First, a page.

In 1932, Margaret Morgan Lawrence became the only African American student at Cornell's College of Arts and Sciences. Challenging the double discrimination of racism and sexism that she faced as she launched her career in medicine, Dr. Lawrence has gone on to have a distinguished career of breakthroughs and successes. She was the first practicing child psychiatrist in Rockland County and co-founded the Rockland County Center for Mental Health in New York, and in 1975, she was named the first recipient of the county's J. R. Bernstein Mental Health Award.
Margaret Morgan Lawrence was born in New York City in 1914. She grew up in Mississippi, and returned to New York to attend high school. As a child, she knew that her parents, an Episcopal priest and an elementary school teacher, were devastated when her only brother died two years before she was born. She grew up hoping that if she were a doctor she could save children like him.
Margaret Lawrence was denied admission to Cornell Medical School although she had just graduated from Cornell College with outstanding grades. The dean explained that twenty-five years earlier they had admitted a black student, but that the student had died from tuberculosis before graduating. When she later applied for an internship at Babies Hospital, she was rejected because the doctor's residence was for men only and the nursing residence refused to give her accommodation because of her race.
Lawrence was only the third black woman to attend Columbia University of Physicians and Surgeons and the sole black graduate in a class of 104 in 1940. She was encouraged by the only black member of the Columbia faculty, Dr. Charles Drew, who said that if she did her best work, race wouldn't matter. So when her application was rejected at Babies Hospital, she pursued a pediatric internship at Harlem Hospital. Spiritual support and role models also came from prominent professional women in the Harlem community.
While earning her master of public health degree at Columbia University in 1943, under the tutelage of Dr. Benjamin Spock, Dr. Lawrence became aware of the connections among physical, social, and psychological health. Later in her career she built on Dr. Spock's integrated vision of the child, family, community, and society, and explored the connections between physical illness and community health.
During World War II, she taught pediatrics and public health at Meharry Medical College in Nashville, Tennessee. Already using 'homespun child psychiatry,' Dr. Lawrence decided to pursue formal training in psychiatry. In 1948 she became the first African American resident ever admitted to New York Psychiatric Institute, thanks to the intercession of Dr. Viola Bernard, professor emeritus in psychiatry at Columbia. Lawrence enrolled at Columbia University's Columbia Psychoanalytic Center, as its first black trainee, and obtained her certification in psychoanalysis.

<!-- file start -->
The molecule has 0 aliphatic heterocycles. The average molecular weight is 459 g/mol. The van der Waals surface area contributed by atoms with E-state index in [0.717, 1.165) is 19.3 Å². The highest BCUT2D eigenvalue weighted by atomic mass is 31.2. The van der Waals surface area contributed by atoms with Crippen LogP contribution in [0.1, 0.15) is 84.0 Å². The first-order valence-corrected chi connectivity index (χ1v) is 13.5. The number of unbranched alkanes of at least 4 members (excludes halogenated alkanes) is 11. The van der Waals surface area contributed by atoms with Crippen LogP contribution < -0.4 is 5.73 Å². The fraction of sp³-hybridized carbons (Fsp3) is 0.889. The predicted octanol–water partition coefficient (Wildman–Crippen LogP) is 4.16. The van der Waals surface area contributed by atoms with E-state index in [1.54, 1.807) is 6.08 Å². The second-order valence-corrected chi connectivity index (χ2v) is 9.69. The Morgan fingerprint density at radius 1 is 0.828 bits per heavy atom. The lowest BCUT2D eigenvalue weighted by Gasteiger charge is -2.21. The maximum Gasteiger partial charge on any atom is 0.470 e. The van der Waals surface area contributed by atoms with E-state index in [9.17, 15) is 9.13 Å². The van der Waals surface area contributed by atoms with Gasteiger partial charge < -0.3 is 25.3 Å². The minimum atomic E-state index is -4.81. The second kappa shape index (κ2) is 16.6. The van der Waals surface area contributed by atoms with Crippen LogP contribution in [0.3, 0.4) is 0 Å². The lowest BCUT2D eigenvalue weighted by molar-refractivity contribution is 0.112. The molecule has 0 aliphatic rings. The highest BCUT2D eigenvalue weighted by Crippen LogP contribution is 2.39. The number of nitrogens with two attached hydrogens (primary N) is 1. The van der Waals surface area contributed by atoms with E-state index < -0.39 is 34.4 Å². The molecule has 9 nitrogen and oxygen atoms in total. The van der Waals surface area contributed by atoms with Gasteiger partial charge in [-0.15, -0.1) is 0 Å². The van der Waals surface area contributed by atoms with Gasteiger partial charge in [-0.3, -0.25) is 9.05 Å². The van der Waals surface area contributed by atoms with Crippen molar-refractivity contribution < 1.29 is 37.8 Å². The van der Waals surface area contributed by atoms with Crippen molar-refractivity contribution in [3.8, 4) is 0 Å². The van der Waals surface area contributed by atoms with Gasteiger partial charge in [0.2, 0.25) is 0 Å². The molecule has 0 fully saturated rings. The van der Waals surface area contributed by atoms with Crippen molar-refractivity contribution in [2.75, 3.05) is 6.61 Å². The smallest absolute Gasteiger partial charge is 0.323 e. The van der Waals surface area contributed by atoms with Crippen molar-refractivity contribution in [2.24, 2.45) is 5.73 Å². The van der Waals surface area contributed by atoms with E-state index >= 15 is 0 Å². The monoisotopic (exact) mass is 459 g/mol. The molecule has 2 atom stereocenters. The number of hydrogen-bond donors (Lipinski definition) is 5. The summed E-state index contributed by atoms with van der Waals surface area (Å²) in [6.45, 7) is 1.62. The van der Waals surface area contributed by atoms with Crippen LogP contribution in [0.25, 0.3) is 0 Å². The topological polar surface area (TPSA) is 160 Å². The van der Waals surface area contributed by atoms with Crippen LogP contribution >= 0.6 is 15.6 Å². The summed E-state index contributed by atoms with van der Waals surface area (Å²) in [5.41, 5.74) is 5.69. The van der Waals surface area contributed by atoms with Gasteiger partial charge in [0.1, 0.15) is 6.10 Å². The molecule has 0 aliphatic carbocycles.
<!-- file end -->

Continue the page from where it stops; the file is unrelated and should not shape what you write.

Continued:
Dr. Lawrence devoted herself to the child mental health, with accomplishments that included developing some of the first child therapy programs in schools, day care centers, and hospital clinics. For twenty-one years, she served as chief of the Developmental Psychiatry Service for Infants and Children (and their families) at Harlem Hospital, and as an associate clinical professor of psychiatry at Columbia University College of Physicians and Surgeons. She retired from both positions in 1984.
In an article in the Journal of Religion and Health published in 2001, she wrote "Love is universal, generational, and exists only in relationship." This seems an appropriate summary of Dr. Lawrence's approach: a relationship of love to and from her community, her family, her profession, and her church. She describes her work with children and families as integrating psychoanalytic wisdom with spirituality.
Dr. Lawrence's commitment to community, justice, and peace are clear in the long list of her affiliations and deeds. She has lived in a cooperative community in Rockland County, New York, since 1951. She co-founded the Rockland County Center for Mental Health in 1953 (now part of the Yeager Center). Its child development center, renamed the Margaret Morgan Lawrence Children's Center in 1998, provides early diagnosis and treatment for children under age six who are experiencing emotional trauma.
Since 1943, Dr. Lawrence has been a member of the Peace Fellowship of the Episcopal Church. In 1998 she received an honorary doctorate of humane letters (L.H.D.) from Berkeley Divinity School at Yale University. Margaret Morgan and her late husband Charles Lawrence II, raised a son and two daughters, and in 1998, her daughter Dr. Sara Lawrence Lightfoot celebrated her mother's remarkable career in a biography: Balm in Gilead: Journey of a Healer.